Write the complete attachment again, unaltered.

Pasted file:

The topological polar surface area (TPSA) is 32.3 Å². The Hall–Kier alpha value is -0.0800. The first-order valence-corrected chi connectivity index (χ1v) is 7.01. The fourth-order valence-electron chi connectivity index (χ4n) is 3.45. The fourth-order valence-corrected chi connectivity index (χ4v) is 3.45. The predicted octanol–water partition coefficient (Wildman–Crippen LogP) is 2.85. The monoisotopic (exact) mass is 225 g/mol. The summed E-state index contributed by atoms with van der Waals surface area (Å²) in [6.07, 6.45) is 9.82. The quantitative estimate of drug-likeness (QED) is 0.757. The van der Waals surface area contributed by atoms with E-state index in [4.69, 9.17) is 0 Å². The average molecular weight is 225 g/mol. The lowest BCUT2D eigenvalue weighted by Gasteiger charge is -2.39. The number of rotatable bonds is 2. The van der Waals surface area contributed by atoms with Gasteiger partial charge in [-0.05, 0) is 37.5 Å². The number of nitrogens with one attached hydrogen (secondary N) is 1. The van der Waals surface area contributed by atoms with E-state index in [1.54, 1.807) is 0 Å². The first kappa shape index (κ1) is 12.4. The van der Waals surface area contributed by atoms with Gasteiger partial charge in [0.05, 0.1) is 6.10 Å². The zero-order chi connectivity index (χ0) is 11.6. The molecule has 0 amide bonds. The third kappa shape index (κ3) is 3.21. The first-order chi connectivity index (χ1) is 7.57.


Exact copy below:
The topological polar surface area (TPSA) is 32.3 Å². The Hall–Kier alpha value is -0.0800. The first-order valence-corrected chi connectivity index (χ1v) is 7.01. The fourth-order valence-electron chi connectivity index (χ4n) is 3.45. The fourth-order valence-corrected chi connectivity index (χ4v) is 3.45. The predicted octanol–water partition coefficient (Wildman–Crippen LogP) is 2.85. The monoisotopic (exact) mass is 225 g/mol. The summed E-state index contributed by atoms with van der Waals surface area (Å²) in [6.07, 6.45) is 9.82. The quantitative estimate of drug-likeness (QED) is 0.757. The van der Waals surface area contributed by atoms with E-state index in [4.69, 9.17) is 0 Å². The average molecular weight is 225 g/mol. The lowest BCUT2D eigenvalue weighted by Gasteiger charge is -2.39. The number of rotatable bonds is 2. The van der Waals surface area contributed by atoms with Gasteiger partial charge in [-0.05, 0) is 37.5 Å². The number of nitrogens with one attached hydrogen (secondary N) is 1. The van der Waals surface area contributed by atoms with E-state index in [1.54, 1.807) is 0 Å². The first kappa shape index (κ1) is 12.4. The van der Waals surface area contributed by atoms with Gasteiger partial charge in [0.05, 0.1) is 6.10 Å². The zero-order chi connectivity index (χ0) is 11.6. The molecule has 0 amide bonds. The third kappa shape index (κ3) is 3.21. The first-order chi connectivity index (χ1) is 7.57.